Daily Archives: February 7, 2016

There’s loaded. And then there’s LOADED.

The top recruit in the class of 2016 signed with Michigan, but beyond him, the SEC did alright last week.

* SEC schools signed the top two pro-style quarterback prospects and three of the top five.

* SEC schools signed each of the top three dual-threat quarterback prospects, along with four of the top six.

* SEC schools signed four of the top six and six of the top 14 running backs. And league schools signed two of the top eight all-purpose backs.

* Robertson is the top wide receiver and he has yet to sign. As it is, SEC schools signed three of the top six, four of the top nine, five of the top 18 and six of the top 20 receivers.

* SEC schools signed the top tight end, along with four of the top nine and eight of the top 17 at the position.

* SEC schools signed three of the top four safeties.
* SEC schools signed three of the top five cornerbacks, as well as six of the top 10 and 11 of the top 20 at the position.
* SEC schools signed the top inside linebacker, as well as six of the top 15.

* SEC schools signed two of the top five outside linebackers.

* You’ll notice we skipped over the linemen. That’s because as well as SEC schools did at the other positions, they absolutely dominated in the trenches. SEC schools signed the top two offensive tackles, along with three of the top six, five of the top 10 and seven of the top 18. SEC schools signed three of the top 10 guards. SEC schools signed five of the top eight centers. Finally, SEC schools reeled in a boatload of top defensive linemen. League teams signed eight of the top 12 and 11 of the top 17 defensive tackles, along with four of the top six, five of the top 10 and six of the top 11 defensive ends.

Actually, that’s pretty staggering. And it’s how you wind up with this:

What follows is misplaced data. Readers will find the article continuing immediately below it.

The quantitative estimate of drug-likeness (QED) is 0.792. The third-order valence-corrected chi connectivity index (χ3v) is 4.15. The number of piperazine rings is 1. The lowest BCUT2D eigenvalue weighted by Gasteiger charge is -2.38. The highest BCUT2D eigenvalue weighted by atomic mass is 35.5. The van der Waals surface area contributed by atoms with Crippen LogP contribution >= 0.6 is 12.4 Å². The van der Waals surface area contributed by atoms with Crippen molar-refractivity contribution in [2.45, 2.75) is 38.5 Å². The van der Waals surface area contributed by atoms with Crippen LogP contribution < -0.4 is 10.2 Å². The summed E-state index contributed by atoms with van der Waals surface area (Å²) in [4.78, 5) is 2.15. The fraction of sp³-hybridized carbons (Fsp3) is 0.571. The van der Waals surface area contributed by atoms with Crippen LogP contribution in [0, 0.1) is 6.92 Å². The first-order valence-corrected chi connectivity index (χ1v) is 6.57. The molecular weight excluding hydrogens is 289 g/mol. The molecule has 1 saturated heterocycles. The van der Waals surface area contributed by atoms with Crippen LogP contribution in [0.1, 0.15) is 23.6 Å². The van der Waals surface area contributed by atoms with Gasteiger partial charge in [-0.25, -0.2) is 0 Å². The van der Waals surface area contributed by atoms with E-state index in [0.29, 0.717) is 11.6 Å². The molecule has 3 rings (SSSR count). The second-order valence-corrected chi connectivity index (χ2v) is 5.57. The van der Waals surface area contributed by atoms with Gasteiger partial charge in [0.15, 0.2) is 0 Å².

* Tennessee was 14th in the nation in recruiting — but that was good for just seventh in the SEC, smack dab in the middle. Consider this, though: That No. 14 finish puts put the Vols third in the ACC, Big Ten and Pac-12 and second in the Big 12.

Hugenin points out that Georgia reeled in its third top ten class in a row.  That’s nice, but…

Alabama has finished in the recruiting top 10 nine years in a row. FSU has finished in the top 10 in seven consecutive years; Ohio State has finished in the top 10 in six consecutive years. LSU has finished in the top 10 four years in a row, while Auburn, Georgia and USC have finished in the top 10 three years in a row.

When the day comes that college football delivers a sixteen-team playoff, you’ll likely see the field loaded with SEC teams.  In the meantime, with a four-team field, if Georgia can’t separate itself from the middle of the conference pack, it’s likely that its dreams will die regularly in Atlanta.

Advertisements

22 Comments

Filed under Georgia Football, Recruiting, SEC Football

Too much progress isn’t a good thing.

Give the NCAA credit for finding a way to discourage graduate transfers in the name of accountability for the academic progress of athletes.

Some opponents contend grad transfers should be rewarded for earning a degree early and that the NCAA should not interfere with the current system.

Gosh.  Isn’t virtue it’s own reward?

3 Comments

Filed under Academics? Academics., The NCAA

The further adventures of ten wins don’t mean as much as they used to

Check out Bill Connelly’s last five years of S&P+ ratings.  Georgia’s eighth overall, but notice the precipitous drop in last season’s score.  It reversed a steady trend of improvement (discounting the tally for the injury plagued 2013 season) for the program.

That’s what a couple of poor decisions on assistants and a devastating injury to Nick Chubb will do to you.

11 Comments

Filed under Georgia Football, Stats Geek!

“The system is broken.”

Michael Adams most assuredly does not approve of this message.

Pitino offered an alternative to the NCAA’s tortured crime-and-punishment system, which almost always penalizes players who had nothing to do with the violations. His suggestion: fine the bejesus out of the school and take 50 percent of the head coach’s salary.

“Kill the university’s pocketbook and put it in a scholarship fund for needy kids to go to college,” Pitino said. “… We should be penalized, no question about it. But not this team. … I think it’s wrong to penalize these kids. You hurt a lot of good people, a lot of fans. Innocent people will pay the price.”

Say what you will about Pitino, at least he offers a suggestion that would have penalized the crap out of him personally.  But the idea that the schools should bear the brunt, financially speaking, of this kind of sordid behavior by their employees?  That they should acknowledge their responsibilities for operating athletic departments?  Yeah, that’s gonna happen.

It’s a lot easier to screw over the ones with the least amount of power.

15 Comments

Filed under The NCAA